JWST Image releases: What’s next?

The James Webb Space Telescope – JWST – is now fully operational and has released its first science images this week that grabbed the world’s attention.

With the JWST now “Open for business”, the world’s best astronomers are lining up to use this powerful new instrument.  To use the JWST you must go through a formal application process. Observing time on the JWST is precious and highly sought after.

Over 1,200 serious proposals were made by scientists applying for initial observing time on the JWST.

For its first year of operation, 266 projects from forty-one countries were selected, with about third lead by women. Some are concentrating on specific areas of research. Others are attempting to answer the “Big Questions”. There’s also “treasury programs” – deep surveys of the furthest reaches the Universe that will be freely available for scientists across the globe to study and likely produce discoveries for decades to come.

Here’s the outline of several of these projects. Full information on the approved JWST Cycle 1 science projects can be found here.

COSMOS-Webb: The Webb Cosmic Origins Survey

The first science image released from JWST was one of region called SMACS 0723, or  Webb’s First Deep Field as it’s come to be called.  This remarkable picture peered back towards earlier an earlier period of the Universe and will inspire and fascinate for years to come. It was however, of only a tiny area of the sky and the result of some 12.5 hours of observation by JWST.

The largest amount of observing time on the JWST for Cycle 1  – 208.6 hours – will be given to COSMOS-Webb, a deep field galaxy survey that will look deeper into a larger area of the sky than the just over 12 hours from the Webb First Deep Field.  It will cover an area of approx.  0.6 degrees of sky, or several times the size of the Full Moon. It builds on a survey already started by The Hubble Space Telescope of the same region.

This program is expected to observe over a million galaxies in this still small patch of the sky. By looking back in time, astronomers hope to learn more about the Reionization Era. While we might picture The Big Bag as this massive explosion that kicked off the bright Universe we see today, in fact the early Universe was dark. Some 400 million to 1 billion years later, the first stars and galaxies formed and began to flood the Universe with light – but this occurred in patches and not everywhere at once.

The jagged edges of the Hubble field’s outline are due to the separate images that make up the survey field.
Credits: Jeyhan Kartaltepe (RIT); Caitlin Casey (UT Austin); and Anton Koekemoer (STScI) 

Apart from trying to learn more about period of the early Universe, the large amount of data collected COSMOS-Webb will quickly be released to the world as one of the primary legacy resources for astronomers and likely to be studied for decades to come.

The second objective of this program is to study galaxies that appeared early in the Universe but appear to already be in an advanced stage of development and with no further star formation underway.  A few of these sorts of galaxies were found by Hubble and they present problematic challenges to our understanding of how the Universe developed. You can read more details about COSMOS-Webb here including its aims to study the evolution of dark matter.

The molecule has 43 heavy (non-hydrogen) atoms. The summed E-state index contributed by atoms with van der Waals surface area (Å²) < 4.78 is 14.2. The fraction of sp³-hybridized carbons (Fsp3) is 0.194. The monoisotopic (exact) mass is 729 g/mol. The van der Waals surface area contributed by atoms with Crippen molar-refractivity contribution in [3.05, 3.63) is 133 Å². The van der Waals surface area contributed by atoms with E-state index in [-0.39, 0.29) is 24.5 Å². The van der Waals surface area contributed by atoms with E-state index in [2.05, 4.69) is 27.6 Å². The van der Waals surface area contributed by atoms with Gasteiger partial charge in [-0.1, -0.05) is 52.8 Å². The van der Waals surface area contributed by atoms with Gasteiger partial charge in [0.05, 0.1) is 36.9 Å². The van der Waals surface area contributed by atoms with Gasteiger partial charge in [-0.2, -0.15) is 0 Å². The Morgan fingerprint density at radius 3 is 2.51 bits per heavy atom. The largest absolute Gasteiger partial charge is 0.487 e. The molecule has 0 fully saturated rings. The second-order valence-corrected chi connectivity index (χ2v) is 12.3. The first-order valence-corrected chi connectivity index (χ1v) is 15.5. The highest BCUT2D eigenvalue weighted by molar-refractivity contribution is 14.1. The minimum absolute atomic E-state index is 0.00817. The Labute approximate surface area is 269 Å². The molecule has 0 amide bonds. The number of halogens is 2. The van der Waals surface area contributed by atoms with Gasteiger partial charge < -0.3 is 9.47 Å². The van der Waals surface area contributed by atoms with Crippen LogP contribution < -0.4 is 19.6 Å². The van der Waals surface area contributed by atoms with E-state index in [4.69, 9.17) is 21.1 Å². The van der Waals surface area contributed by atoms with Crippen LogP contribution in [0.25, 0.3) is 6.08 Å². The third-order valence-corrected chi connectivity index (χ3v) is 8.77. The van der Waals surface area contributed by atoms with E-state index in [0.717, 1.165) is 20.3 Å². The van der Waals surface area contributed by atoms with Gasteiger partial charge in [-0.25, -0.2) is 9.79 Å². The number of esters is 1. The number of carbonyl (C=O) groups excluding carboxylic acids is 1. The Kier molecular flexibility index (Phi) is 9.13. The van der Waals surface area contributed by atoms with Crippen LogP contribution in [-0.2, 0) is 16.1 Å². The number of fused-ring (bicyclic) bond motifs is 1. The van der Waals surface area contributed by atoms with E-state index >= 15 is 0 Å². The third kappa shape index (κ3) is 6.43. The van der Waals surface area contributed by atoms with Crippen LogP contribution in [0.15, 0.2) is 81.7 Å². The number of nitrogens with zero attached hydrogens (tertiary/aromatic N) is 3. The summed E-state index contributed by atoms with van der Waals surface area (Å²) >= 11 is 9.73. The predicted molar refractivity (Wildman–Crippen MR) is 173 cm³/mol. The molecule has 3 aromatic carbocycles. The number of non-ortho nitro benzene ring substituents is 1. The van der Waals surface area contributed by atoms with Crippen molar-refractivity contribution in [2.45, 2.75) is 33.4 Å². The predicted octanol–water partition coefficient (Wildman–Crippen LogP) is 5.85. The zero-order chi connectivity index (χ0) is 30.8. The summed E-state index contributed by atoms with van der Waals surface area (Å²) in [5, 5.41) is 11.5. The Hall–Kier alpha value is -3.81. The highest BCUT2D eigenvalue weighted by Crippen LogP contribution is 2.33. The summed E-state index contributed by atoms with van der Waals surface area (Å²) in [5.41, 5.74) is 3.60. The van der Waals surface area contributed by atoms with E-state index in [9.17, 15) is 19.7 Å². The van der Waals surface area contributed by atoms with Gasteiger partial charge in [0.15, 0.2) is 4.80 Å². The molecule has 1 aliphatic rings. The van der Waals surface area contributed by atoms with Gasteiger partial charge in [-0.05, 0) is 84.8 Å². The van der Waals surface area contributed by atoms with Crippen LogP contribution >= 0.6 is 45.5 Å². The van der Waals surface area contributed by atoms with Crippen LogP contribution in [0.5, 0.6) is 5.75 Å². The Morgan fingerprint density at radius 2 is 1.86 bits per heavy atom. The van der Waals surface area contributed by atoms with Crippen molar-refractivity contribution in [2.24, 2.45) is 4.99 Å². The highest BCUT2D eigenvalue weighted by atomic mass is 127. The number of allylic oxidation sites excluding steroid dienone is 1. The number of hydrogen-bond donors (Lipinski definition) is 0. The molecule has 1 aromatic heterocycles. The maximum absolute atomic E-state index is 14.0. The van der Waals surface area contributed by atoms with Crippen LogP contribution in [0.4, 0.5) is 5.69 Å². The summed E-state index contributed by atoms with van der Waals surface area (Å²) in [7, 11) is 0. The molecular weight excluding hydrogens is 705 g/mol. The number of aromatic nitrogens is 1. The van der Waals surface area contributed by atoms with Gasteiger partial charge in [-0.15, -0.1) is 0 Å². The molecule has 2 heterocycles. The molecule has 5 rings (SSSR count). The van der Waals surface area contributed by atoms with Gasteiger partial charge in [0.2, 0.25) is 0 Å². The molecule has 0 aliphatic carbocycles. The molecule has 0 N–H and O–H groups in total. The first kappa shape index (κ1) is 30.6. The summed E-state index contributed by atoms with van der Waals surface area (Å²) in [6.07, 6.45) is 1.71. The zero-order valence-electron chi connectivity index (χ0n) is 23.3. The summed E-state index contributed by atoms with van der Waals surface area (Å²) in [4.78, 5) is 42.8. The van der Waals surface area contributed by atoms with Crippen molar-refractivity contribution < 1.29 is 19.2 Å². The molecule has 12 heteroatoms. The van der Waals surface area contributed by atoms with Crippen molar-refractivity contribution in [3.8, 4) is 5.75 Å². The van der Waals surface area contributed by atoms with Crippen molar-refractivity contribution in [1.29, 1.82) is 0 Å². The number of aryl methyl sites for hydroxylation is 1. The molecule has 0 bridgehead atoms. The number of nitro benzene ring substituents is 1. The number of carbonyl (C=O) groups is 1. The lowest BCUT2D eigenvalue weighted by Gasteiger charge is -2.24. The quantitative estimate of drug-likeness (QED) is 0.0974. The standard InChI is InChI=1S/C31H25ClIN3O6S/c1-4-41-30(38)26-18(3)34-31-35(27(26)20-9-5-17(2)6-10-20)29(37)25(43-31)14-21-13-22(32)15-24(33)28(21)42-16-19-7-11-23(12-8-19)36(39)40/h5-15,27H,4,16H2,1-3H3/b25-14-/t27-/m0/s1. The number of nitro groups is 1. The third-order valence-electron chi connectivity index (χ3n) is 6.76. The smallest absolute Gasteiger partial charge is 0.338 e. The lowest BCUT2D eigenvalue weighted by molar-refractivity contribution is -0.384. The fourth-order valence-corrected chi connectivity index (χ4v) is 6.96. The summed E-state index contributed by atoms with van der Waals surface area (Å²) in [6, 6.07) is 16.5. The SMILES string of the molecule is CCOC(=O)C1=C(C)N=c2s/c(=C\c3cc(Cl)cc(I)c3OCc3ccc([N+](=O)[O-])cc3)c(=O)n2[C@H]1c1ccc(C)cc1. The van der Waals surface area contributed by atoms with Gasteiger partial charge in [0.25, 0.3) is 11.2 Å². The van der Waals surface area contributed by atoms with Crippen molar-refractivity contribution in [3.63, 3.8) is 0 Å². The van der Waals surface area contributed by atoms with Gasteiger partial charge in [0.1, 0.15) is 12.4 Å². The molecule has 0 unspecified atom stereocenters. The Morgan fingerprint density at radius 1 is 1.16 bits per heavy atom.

Mapping the Surface and Atmosphere of a Lava Planet

Previous observations have discovered a class of planets orbiting other stars, or exoplanets, which are rocky like the Earth but so hot their surface is likely to be molten. They’ve picked up the name of “Lava Planets”.

A JWST project that’s been awarded 25 hours pf observing time will study one Lava Planet, K2-141b.  Can its surface features be mapped? During its night, does this planet cool enough for rock clouds to form?

Hot Take on a Cool World: Does Trappist-1c Have an Atmosphere?

About a quarter of JWST’s first year will be spent studying exoplanets and some 8.2% of that staring at the Trappist-1 system. This project is highly anticipated among planetary scientists.

Trappist-1 is fairly close to Earth at some 40 light years away, with 7 rocky, almost Earth-like planets orbiting around it. Hubble showed some of the planets have a hydrogen atmosphere, but has been unable to work out the type or even surface conditions.

NASA Illustration of what Trappist-1 might be like

Studying the Trappist-1 system will help us learn about rocky worlds, their atmosphere and even how conditions suitable for like might evolve. If you’d like to find out more, check out this article from The Planetary Society.

Pluto’s Climate System with JWST

The JWST team surprised us by sneaking in an unexpected image of Jupiter, including the gas giant’s elusive rings, but some 6% of the initial science programs are dedicated to Solar System research.

JWST image of Jupiter via NASA

Everyone was amazed at what we saw during 2015 flyby of Pluto by NASA’s New Horizon spacecraft. What was expected to be a boring, generic hunk of rock hanging out on the beginning of edge of the Solar System, turned out to be a complex world complete with an atmosphere.  It left intriguing questions about the development of Pluto’s atmosphere and the conditions on the surface.  Sending  spacecraft back to Pluto or other Kuiper belt objects is going to take some time. In the meantime, we’ll need to use telescopes to observe them from our neck of the woods.

A JWST Cycle 1 project of some 23 hours will study the atmosphere of Pluto to work out how it works, what are the complex hydrocarbons contained in and how it interacts with the different regions of Pluto’s landscape.

These are only a highlight of some of the work JWST has ahead of it in the in the coming months.  If you’d like to learn more about specific programs or topics they’re studying, drop us a line


Earl White – BINTEL

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